This question is motivated by this one. I looked up two sources and this is what I found.

A. van der Vaart, Assymptotic Statistics:

It is rarely possible to compute a profile likelihood explicitly, but its numerical evaluation is often feasible. Then the profile likelihood may serve to reduce the dimension of the likelihood function. Profile likelihood functions are often used in the same way as (ordinary) likelihood functions of parametric models. Apart from taking their points of maximum as estimators $\hat\theta$, the second derivative at $\hat\theta$ is used as an estimate of minus the inverse of the asymptotic covariance matrix of e. Recent research appears to validate this practice.

J. Wooldridge, Econometric Analysis of Cross Section and Panel Data (the same in both editions):

As a device for studying asymptotic properties, the concentrated objective function is of limited value because $g(W,\beta)$ generally depends on all of $W$, in which case the objective function cannot be written as the sum of independent, identically distributed summands. One setting where equation (12.89) is a sum of i.i.d. functions occurs when we concentrate out individual-specific effects from certain nonlinear panel data models. In addition, the concentrated objective function can be useful for establishing the equivalence of seemingly different estimation approaches.

Wooldridge discusses the problem in wider context of M-estimators, so it applies to maximum likelihood estimators also.

So we get two different answers for the same question. The devil in my opinion is in the details. For some models we can use hessian of profile likelihood safely for some models not. Are there any general results which give conditions when can we do that (or cannot)?

  • $\begingroup$ These passages do not seem to address the same question at all: the first concerns numerical calculation for a given dataset whereas the second concerns "studying asymptotic properties." Use of the Hessian is typically a purely mathematical consideration with typically straightforward answers: see our related discussion. $\endgroup$
    – whuber
    Aug 24, 2011 at 13:43
  • $\begingroup$ van der Vaart says that Hessian is used for calculation of asymptotic covariance matrix. Since Wooldridge talks that concentrated objective function cannot be used for study of asymptotic properties, this implies that its hessian (numerical) cannot be used for estimating standard errors. I did not forget our discussion, so I take this passage with the grain of salt. However neither van der Vaart nor Wooldridge given any references. Before doing the extensive research I just wanted to check maybe this is something well known. $\endgroup$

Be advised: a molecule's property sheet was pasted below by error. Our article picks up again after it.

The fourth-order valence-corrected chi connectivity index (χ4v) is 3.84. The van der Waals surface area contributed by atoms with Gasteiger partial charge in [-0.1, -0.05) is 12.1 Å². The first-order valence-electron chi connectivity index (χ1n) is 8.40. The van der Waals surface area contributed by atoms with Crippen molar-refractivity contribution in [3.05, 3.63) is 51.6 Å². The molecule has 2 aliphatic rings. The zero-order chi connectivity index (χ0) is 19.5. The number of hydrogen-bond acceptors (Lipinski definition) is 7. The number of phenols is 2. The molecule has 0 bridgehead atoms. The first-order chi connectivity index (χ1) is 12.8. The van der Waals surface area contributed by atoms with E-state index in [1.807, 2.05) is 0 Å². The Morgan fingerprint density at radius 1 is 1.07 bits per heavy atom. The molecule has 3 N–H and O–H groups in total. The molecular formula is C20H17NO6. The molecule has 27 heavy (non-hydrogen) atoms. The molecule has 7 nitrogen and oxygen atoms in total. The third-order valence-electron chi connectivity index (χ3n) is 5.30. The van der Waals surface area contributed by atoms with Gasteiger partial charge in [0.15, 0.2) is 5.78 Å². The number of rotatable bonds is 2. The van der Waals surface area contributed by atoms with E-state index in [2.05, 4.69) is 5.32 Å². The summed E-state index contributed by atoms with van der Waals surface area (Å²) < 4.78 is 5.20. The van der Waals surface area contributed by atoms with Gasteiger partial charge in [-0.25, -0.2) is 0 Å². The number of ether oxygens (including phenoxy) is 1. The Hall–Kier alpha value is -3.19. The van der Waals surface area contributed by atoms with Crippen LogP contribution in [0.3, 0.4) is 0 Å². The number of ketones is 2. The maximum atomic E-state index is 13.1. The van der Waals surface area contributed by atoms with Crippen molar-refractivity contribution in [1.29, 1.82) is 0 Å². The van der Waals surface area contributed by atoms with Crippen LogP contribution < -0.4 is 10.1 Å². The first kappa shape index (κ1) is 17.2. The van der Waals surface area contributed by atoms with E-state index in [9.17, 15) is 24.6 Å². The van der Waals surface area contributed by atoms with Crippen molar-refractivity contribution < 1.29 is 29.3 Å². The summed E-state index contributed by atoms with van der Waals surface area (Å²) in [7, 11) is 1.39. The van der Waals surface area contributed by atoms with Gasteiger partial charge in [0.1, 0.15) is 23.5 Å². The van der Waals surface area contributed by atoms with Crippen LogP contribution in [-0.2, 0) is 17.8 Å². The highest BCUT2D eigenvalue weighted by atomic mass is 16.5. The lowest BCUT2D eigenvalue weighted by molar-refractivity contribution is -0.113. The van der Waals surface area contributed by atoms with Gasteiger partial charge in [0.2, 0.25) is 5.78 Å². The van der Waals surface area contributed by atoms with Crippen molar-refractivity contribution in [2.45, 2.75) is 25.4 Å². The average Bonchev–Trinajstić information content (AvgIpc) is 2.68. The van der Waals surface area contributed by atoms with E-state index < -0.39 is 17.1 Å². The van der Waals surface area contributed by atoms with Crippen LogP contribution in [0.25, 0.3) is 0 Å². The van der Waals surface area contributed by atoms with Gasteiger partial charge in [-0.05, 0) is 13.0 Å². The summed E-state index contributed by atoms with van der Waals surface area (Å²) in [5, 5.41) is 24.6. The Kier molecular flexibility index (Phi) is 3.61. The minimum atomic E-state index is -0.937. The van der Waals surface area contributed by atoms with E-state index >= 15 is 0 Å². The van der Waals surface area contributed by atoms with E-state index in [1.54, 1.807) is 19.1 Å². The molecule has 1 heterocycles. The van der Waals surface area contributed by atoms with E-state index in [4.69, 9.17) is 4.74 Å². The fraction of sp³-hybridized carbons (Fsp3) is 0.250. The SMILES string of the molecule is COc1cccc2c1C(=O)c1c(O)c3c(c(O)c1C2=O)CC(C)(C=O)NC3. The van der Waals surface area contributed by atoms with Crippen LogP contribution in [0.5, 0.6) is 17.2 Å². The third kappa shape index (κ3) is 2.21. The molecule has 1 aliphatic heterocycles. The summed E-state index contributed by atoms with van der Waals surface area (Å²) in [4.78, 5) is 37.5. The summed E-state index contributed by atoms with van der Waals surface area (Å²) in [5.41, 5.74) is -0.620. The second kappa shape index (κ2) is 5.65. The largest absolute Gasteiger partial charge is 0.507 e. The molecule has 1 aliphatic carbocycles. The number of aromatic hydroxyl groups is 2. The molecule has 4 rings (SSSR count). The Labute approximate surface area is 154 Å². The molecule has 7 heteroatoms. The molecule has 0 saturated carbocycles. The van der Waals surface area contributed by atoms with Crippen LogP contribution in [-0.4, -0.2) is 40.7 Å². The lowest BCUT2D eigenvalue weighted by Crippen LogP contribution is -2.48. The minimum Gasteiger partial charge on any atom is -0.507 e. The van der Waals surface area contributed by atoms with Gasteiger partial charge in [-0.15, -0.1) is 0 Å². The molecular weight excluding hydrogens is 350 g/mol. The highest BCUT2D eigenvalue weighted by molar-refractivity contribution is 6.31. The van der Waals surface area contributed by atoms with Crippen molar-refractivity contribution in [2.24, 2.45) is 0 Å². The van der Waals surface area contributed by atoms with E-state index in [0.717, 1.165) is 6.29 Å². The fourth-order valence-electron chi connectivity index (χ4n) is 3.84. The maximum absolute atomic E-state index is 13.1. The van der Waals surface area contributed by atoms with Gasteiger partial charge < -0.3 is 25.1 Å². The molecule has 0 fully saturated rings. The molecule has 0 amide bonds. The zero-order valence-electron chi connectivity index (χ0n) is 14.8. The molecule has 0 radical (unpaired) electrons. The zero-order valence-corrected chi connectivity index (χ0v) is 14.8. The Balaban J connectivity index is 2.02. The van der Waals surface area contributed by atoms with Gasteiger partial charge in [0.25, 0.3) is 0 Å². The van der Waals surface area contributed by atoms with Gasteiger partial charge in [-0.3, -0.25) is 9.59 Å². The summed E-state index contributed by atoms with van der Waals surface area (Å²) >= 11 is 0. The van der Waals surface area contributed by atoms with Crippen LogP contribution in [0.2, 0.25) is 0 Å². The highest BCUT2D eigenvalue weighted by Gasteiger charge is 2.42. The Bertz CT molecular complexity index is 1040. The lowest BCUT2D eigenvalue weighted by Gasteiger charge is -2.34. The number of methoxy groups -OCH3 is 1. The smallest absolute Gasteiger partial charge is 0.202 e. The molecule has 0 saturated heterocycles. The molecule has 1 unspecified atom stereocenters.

– mpiktas
    Aug 24, 2011 at 14:01
  • $\begingroup$ Excellent point: somehow I overlooked the "asymptotic" in the van der Vaart quotation. There still may be no contradiction, however: Wooldridge merely says that the obvious simple justification (iid summands) is not available for demonstrating that van der Vaart's approach works; Wooldridge does not say it doesn't work ;-). $\endgroup$
    – whuber
    Aug 24, 2011 at 14:04
  • $\begingroup$ @whuber, yes but he doesn't say that it work either :) I am aware that there might be no contradiction, I only want to know whether there are some definite results. $\endgroup$
    – mpiktas
    Aug 24, 2011 at 14:08
  • 3
    $\begingroup$ See On Profile Likelihood (S. A. Murphy and A. W. van der Vaart), jstor.org/pss/2669386 $\endgroup$
    – whuber
    Aug 24, 2011 at 15:00

2 Answers 2


For some models we can use hessian of profile likelihood safely for some models not

Unfortunately, that is true for now and unlikley to change.

The clearest discussion that I am aware of is The rules of conditional inference: Is there a universal definition of nonformation? B Jørgensen - Statistical Methods & Applications, 1994.

And for some of the issues specific to adressing failures of profile likelhood Stafford, J. E. (1996). A robust adjustment of the profile likelihood, Annals of Statistics, 24, 336-52.


A fast answer: This is discussed in chapter three of O E Barndorff-Nielsen & D R Cox: Inference and asymptotics, Chapman & Hall, page 90, equation 3.31, which they ascribe to Patefield. They conclude that for a scalar parameter this is valid (they do not analyse other cases).


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